How to Etch Glass

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Add some flair to your glassware with acid etching. A simple, relatively safe gel, available from several manufacturers, frosts the surface of glass in just a minute or two of exposure. By applying a stencil to the glass you can control exactly where the etching works and where it doesn't. The same companies that sell the etching solution sell a wide assortment of stencils, or you can cut your own, as shown here.

Things You'll Need

  • Glass
  • Stencil
  • Spray adhesive
  • Clear contact paper
  • Scissors
  • Hobby knife
  • Cutting board
  • Masking tape
  • Etching solution
  • Brush
  • Protective gloves
  • Safety glasses
  • Popsicle stick
  • Newsprint or newspaper
Fast and easy acid etching enhances stemware.
Fast and easy acid etching enhances stemware. (Image: Jeff Farris)

Materials

Step 1

This project involves two main steps, cutting the stencil and then etching the glass. Please see the last slide for an itemized list of tools and materials.

Supplies and tools for glass etching.
Supplies and tools for glass etching. (Image: Jeff Farris)

Step 2

Cut out the stencil pattern. Spray the back of the cut-out pattern with spray adhesive. Stick the pattern to the clear side of a section of contact paper at least 1/2 inch larger than the pattern in each direction.

Place the pattern on the stencil material.
Place the pattern on the stencil material. (Image: Jeff Farris)

Step 3

Set the pattern on a cutting board so that you don't cut your table or countertop. Using a new, sharp blade and enough pressure to cut through both the pattern and the contact paper, carefully cut along the edge of the pattern with a hobby knife. Keep in mind that the sections of the pattern you remove are the ones that will be etched.

Cut out the pattern.
Cut out the pattern. (Image: Jeff Farris)

Step 4

Remove the pattern from the front of the stencil and the backing paper from the back. Align the stencil and adhere it to your glass item, making sure to avoid wrinkles in the stencil material as you work around the curve of the glass. Burnish the stencil onto the glass with a popsicle stick. The edges of the stencil need to be securely sealed to the glass.

Burnish the stencil for a complete seal.
Burnish the stencil for a complete seal. (Image: Jeff Farris)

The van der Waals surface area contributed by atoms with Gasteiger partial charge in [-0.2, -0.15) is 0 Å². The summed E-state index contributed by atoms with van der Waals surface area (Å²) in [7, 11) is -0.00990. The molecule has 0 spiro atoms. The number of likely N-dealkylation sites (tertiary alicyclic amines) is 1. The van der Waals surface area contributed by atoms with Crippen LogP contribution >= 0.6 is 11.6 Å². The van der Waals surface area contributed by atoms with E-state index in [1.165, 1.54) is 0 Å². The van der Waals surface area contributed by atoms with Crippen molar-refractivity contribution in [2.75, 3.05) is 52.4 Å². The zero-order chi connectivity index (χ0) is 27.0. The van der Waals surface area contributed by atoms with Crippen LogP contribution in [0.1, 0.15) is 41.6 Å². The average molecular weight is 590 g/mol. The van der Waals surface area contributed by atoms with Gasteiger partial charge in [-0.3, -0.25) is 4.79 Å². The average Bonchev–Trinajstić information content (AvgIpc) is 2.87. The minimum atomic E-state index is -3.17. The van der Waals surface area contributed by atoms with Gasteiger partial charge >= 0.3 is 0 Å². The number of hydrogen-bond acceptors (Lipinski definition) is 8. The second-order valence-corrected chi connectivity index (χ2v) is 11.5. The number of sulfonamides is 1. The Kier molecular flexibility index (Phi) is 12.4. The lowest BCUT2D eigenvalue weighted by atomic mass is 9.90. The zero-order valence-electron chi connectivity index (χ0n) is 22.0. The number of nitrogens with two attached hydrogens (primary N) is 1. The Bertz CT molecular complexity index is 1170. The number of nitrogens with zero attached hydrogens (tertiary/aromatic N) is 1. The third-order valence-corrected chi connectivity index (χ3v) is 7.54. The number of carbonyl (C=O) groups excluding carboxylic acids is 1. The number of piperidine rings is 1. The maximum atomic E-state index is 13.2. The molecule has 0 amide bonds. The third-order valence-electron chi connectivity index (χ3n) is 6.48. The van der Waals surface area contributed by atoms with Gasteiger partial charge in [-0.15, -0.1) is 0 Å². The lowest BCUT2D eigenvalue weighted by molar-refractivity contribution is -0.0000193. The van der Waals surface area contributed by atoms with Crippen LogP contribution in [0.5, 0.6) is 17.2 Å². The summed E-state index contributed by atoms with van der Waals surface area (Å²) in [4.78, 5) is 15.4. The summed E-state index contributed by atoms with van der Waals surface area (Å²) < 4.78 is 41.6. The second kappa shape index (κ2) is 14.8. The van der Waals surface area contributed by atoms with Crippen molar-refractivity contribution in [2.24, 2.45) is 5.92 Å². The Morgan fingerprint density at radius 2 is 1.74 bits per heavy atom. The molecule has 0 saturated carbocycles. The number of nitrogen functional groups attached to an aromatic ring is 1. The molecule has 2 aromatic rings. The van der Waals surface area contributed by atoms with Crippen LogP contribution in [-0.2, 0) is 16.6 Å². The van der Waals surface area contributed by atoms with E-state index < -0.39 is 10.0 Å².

Step 5

Surround the stencil with masking tape to keep the etching solution from spreading beyond the stencil borders. Use masking tape to repair any damaged sections of the stencil.

Protect the area beyond the stencil with masking tape.
Protect the area beyond the stencil with masking tape. (Image: Jeff Farris)

Step 6

Protect your work table with old newspaper. Don your safety glasses and protective gloves. Shake the etching solution vigorously. Brush it on thick enough that you cannot see the pattern.

Apply a thick coat of etching solution.
Apply a thick coat of etching solution. (Image: Jeff Farris)

Step 7

Leave the solution on the glass per manufacturer's directions, typically 1 or 2 minutes. Longer exposure will etch the glass deeper, but it can seep under the stencil if your edges aren't sealed perfectly. Rinse the solution off under running water.

Rinse solution off after recommended interval.
Rinse solution off after recommended interval. (Image: Jeff Farris)

Step 8

Remove the masking tape and stencil. Clean the glass with glass cleaner and a paper towel.

Remove stencil and clean with glass cleaner.
Remove stencil and clean with glass cleaner. (Image: Jeff Farris)

Step 9

Make sure your glass is completely free of etching solution and stencil material.

Enjoy your etched glass!
Enjoy your etched glass! (Image: Jeff Farris)

Tips & Warnings

  • For duplicates, reusable stencil material is available at most craft stores.
  • Follow manufacturer's directions, wear protective glasses and gloves and avoid direct contact with the etching solution.
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